A Few Notches Below Brunch: Sunday At The Waffle House

A Waffle House restaurant in Gadsden, Alabama.

A Waffle House restaurant in Gadsden, Alabama. (Photo credit: Wikipedia)

Today is my last day home alone with the dog and I decided that not only was i not in the mood to make breakfast, but I was also not in the mood to “fuss” about taking a long drive to get “the perfect bagel” – as was my previous aspiration until i woke up smelling like a campfire and lacking motivation.

So I decided to head a few miles down the street to a spot next to the highway in a neighborhood just a notch or so above “rural” for a dining experience several notches below what my wife and I often seek out on Saturdays and Sundays for “brunch”. It’s a pace my wife disdainfully nicknames “The Awful House”.

I have a bit higher tolerance for greasy spoon diners and low maintenance eating than my dream girl, so I decided this would be just my speed today. As I put my jeep in park and grabbed the New York Times from my passenger seat I looked up and realized that I would likely be the only one at this place with leisure reading. Then I went immediately into full-on ethnographer mode. As much as it may be both my blessing and my curse, there is definitely no day of rest for a perpetual anthropologist.

I was to conclude from the hour I spent at the Waffle House today that the same goes for the working poor and blue-collar employees and patrons of this particular place of business….and thousands like it around the great US of A.

Unlike the tranquil, kitschy, artsy or hipster aesthetic of your standard urban and suburban breakfast and brunch spots – there is no prioritization of pleasantries beyond please and thank you at places like this designed to fulfill functional needs of folks with no energy or budget for pretense. There is no valet parking and the cars in the parking lot are not german or new but rather 90% used, 70% American and 30% Japanese.

From a typical-customer perspective: the environment is full of dirty dishes, shouting voices in the kitchen and frazzled multi-tasking servers. The food comes out of the same low-cost brand name boxes that you might have at home and is laden with oil and butter. The benefit to coming here? It’s dirt cheap and you don’t have to cook it.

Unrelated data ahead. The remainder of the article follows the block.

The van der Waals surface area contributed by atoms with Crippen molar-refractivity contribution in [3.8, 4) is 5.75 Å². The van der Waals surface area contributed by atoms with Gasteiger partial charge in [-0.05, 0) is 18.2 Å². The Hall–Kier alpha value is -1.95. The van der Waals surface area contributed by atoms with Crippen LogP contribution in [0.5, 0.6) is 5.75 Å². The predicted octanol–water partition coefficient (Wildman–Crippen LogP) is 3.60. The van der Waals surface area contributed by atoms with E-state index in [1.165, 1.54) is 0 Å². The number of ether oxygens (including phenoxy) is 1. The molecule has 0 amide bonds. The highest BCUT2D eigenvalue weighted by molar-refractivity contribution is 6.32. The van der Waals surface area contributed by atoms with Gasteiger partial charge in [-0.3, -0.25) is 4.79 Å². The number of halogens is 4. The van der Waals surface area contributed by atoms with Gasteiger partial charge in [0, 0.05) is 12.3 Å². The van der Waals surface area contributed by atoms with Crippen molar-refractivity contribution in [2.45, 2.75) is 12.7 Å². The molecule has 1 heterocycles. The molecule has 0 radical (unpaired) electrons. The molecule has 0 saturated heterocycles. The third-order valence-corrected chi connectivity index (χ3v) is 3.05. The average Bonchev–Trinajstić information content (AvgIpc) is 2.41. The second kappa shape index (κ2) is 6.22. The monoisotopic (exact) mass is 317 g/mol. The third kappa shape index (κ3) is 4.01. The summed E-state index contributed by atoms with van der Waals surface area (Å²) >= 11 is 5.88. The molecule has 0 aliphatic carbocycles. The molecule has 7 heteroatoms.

From an employee perspective: it’s a job. And one that is mostly thankless but helps pay the bills. In this particular Waffle house, With the exception of the one white guy working the grill (reminded one of the 1Grills), the staff was half young-ish African-American males and half white females – representing easily 3 generations. There was a mother-daughter team: with Mom a young 65 and daughter not more than 20 years behind. There was also another older woman who couldn’t have been a day south of 70. And everyone was hustling.

The waffle grill area overflowed with caked-on batter drippings and non-functioning appliances occupied opportunistic space in the waiting area. On the way out I noticed all of the signage and branding making a point to reinforce the benefits and bounty of being a waffle house employee: along with the security camera notifications.

The customer base was a diverse collection of mixed-race young families, seniors with their grandchildren, middle-aged singles and working class couples. The common denominator: everyone looked tired and happy to be getting this meal out-of-the-way without too much trouble: forgiving the slow service as they enjoyed some time to sit and not do anything at all.

After about an hour I grabbed my ketchup-smeared check (it was placed face down on the dirty counter in front of me), hummed along with the Doobie Brothers “Black Water” and got in line to pay my eight-dollars-and-change tab….and make note of my reality-check.

Here is a selection of my photo-documentation of the experience from arrival to departure:
























Categories: Anthropology, blue-collar culture, Consumer Anthropology, Consumer Culture, Ethnography, Participant Observation, sociology, southern culture, Suburban Living, Uncategorized, urban culture | Tags: , , , , | Leave a comment

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